These wastes contain heavy metals and compounds, including arsenic, lead, mercury and cadmium, which, if not disposed of properly, can put communities at risk of cancer, birth defects. and mutations.

In addition, the production and shipping of new devices to replace those that cannot be repaired, let alone extracting the necessary raw materials, burns energy, often resulting in the emission of responsible greenhouse gases. of global warming.

Researchers estimated in a 2017 study that producing a smartphone, for example, emits 40 to 80 kg of carbon dioxide equivalent, about as much as driving a typical passenger car up to 320 km. .

As more and more people around the world buy cell phones and other electronic devices, the emissions from their production are increasing. The 2017 study authors noted that over the past 50 years, consumption of electronic devices has increased six-fold while the world’s population has only doubled.


Companies like Apple, Google, Microsoft and Tesla have spent a lot of money on lobbyists arguing that right to repair laws would expose industry secrets, give third parties access to sensitive information, and endanger the safety of consumers.

When Apple officials fought for the right to fix Bill in Nebraska in 2017, they told lawmakers it would turn the state into a “mecca” for hackers. Critics say the industry opposes a free market for repairs because it would lower the prices of this job and encourage more people to get their gadgets repaired, resulting in new sales.


Laws enacted in the European Union and the UK require manufacturers of washing machines, dishwashers, refrigerators and televisions to ensure parts are replaceable with common tools that consumers can easily use.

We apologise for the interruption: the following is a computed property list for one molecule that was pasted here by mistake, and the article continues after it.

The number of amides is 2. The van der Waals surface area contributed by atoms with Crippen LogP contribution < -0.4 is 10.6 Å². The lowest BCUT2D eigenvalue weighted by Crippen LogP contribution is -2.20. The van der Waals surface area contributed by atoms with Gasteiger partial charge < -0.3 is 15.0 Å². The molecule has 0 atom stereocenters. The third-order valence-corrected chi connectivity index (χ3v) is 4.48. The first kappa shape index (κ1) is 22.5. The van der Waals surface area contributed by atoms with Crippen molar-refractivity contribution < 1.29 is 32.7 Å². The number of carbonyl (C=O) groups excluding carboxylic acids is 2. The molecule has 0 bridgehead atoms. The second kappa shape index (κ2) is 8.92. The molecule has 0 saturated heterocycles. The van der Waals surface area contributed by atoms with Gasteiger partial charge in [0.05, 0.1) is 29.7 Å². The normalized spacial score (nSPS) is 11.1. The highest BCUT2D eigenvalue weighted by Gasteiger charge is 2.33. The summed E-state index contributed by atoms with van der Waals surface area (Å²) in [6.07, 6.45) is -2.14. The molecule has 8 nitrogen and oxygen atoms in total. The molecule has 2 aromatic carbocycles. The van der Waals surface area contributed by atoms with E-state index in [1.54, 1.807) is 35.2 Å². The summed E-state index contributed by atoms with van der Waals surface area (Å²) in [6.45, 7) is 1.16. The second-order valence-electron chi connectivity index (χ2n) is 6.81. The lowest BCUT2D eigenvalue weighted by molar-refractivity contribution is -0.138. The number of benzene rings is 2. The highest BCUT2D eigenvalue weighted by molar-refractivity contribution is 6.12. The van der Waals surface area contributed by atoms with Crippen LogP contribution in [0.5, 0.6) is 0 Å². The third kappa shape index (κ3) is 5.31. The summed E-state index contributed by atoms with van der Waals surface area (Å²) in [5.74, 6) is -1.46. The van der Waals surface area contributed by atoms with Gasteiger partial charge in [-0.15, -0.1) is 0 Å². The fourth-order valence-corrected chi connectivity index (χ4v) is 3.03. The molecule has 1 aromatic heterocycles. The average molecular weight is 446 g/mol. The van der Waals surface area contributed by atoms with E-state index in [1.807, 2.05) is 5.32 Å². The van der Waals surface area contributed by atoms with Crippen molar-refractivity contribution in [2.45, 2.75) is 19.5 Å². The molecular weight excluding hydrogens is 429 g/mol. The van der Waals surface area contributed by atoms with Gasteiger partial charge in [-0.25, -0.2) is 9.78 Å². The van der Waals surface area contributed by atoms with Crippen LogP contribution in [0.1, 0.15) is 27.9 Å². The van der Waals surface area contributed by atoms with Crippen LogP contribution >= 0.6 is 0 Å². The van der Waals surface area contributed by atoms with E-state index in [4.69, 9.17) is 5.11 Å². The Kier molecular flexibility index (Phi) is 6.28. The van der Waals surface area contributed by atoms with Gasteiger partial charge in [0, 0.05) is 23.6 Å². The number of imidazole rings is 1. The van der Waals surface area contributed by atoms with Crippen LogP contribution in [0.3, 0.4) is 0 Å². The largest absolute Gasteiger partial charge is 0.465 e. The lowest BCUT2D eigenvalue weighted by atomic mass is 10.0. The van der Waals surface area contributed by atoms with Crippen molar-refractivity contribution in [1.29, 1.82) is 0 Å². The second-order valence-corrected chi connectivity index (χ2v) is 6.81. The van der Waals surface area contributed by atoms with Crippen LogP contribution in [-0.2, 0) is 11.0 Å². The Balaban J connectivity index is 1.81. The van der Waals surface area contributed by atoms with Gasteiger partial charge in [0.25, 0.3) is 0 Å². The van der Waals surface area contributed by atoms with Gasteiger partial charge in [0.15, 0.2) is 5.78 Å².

The EU plans to regulate cell phones, tablets and computers.

In France, manufacturers must provide a “repairability score” for certain electronic devices. Apple, for example, gave its iPhone 12 Pro Max, released in late 2020, a six on a scale of zero to 10.

In the United States, President Joe Biden has called on federal officials to introduce measures preventing manufacturers from banning repairs to their products by themselves or by third parties. Several U.S. states have considered right to redress bills in 2021, but many have been rejected or rejected, according to consumer groups following the proposals.


It’s the beginning. In the UK, manufacturers have a two-year grace period to comply. Rules have limits. Consumer rights advocates complain that they only benefit professional repairers because they do not guarantee the right to repair for consumers and non-profit organizations.

In addition, the current legislative push is focused on physical components, not software. Replacing a defective part may be unnecessary if your device also needs a software update. The regulations also circumvent a practice among manufacturers of selling certain parts only in groups, which keeps repair costs high.

For example, a consumer looking to replace the drum bearings on a washing machine may need to replace the entire drum, making the repair almost as expensive as a new machine.